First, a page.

EIA: Shale's share of U.S. production will increase through 2050

By Staff | April 23, 2018

The Energy Information Administration (EIA) said recent growth in U.S. crude production has come primarily from tight, light sweet oil from shale formations. It’s accounted for almost 90 percent of the 3.1 million barrel per day (bpd) growth from 2010 to 2017.

In addition, shale oil represents 56 percent of total domestic crude production in 2017. In its Annual Energy Outlook 2018, EIA forecasts that this share will grow to 60 percent by 2020 and 70 percent by 2050.

According to the agency, U.S. supply of lighter crudes from tight formations, such as the Bakken in North Dakota and the Wolfcamp and Eagle Ford in Texas, is projected to continue to outpace that of medium and heavier crudes. Medium-gravity sour crudes—primarily Alaskan and Lower 48 states offshore production—accounted for about 30 percent of 2017 U.S. crude oil production and are projected to account for 18 percent of 2050 production, the EIA said.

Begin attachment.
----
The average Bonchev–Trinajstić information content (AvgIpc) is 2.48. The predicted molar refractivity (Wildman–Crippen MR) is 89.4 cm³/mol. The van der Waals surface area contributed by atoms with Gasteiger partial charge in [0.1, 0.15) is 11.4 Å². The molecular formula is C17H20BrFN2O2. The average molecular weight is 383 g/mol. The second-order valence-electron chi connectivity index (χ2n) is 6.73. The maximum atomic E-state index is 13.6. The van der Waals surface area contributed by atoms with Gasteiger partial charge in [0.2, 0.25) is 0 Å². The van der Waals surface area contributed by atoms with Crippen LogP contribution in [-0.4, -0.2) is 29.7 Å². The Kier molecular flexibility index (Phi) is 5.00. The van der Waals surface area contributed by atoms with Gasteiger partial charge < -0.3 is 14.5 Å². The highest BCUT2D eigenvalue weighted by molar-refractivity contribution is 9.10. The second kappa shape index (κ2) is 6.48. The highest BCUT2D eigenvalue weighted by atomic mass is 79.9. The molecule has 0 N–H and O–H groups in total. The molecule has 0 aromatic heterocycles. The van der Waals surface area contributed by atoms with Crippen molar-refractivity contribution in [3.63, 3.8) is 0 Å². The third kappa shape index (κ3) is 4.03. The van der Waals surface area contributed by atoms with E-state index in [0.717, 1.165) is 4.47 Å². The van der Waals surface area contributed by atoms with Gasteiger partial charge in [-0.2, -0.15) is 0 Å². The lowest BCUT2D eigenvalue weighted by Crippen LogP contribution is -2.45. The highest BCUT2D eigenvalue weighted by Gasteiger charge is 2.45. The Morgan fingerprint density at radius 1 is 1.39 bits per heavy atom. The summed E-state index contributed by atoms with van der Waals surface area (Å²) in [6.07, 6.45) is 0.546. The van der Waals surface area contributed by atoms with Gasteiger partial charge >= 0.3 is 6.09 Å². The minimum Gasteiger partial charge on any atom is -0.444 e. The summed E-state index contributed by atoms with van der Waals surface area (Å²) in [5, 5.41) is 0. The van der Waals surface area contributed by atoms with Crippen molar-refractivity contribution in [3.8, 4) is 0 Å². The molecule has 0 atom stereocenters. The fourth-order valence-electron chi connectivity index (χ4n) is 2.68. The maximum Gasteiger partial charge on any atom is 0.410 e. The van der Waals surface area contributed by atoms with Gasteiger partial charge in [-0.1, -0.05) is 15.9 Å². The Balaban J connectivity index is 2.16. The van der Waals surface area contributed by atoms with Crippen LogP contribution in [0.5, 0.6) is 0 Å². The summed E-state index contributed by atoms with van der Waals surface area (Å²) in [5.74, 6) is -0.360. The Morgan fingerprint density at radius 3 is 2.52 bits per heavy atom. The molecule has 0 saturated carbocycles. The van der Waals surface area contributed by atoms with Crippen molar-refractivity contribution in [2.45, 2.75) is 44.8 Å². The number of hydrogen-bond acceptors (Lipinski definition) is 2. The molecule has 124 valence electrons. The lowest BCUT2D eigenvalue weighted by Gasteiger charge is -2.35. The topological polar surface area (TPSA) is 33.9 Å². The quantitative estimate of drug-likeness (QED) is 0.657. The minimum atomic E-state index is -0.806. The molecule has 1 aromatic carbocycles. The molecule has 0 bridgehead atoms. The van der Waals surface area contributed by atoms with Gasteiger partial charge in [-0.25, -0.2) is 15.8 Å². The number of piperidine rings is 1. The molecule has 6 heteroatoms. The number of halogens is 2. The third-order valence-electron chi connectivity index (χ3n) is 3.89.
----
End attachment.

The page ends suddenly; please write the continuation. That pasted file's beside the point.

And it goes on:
EIA projects that more than 80 percent of U.S. oil production from 2017 through 2050 will occur in the Gulf Coast and Midwest regions. Most of the growth in light, sweet crude production is projected in the Gulf Coast, increasing from 3.1 million bpd in 2017 to 5.3 million bpd in 2050.

“The Permian Basin has developed into one of the more active drilling regions in the United States because of its large geographic size, spanning 53 million acres across western Texas and southeastern New Mexico, and favorable geology, with many prolific tight oil formations such as the Wolfcamp, Spraberry, and Bonespring,” the EIA said. “The Midwest region is home to the Bakken formation in North Dakota, another significant source of light, sweet crude oil production.”

The agency noted that the pace and duration of projected crude oil production increases are dependent on crude oil prices and the quality and amount of technically recoverable resources.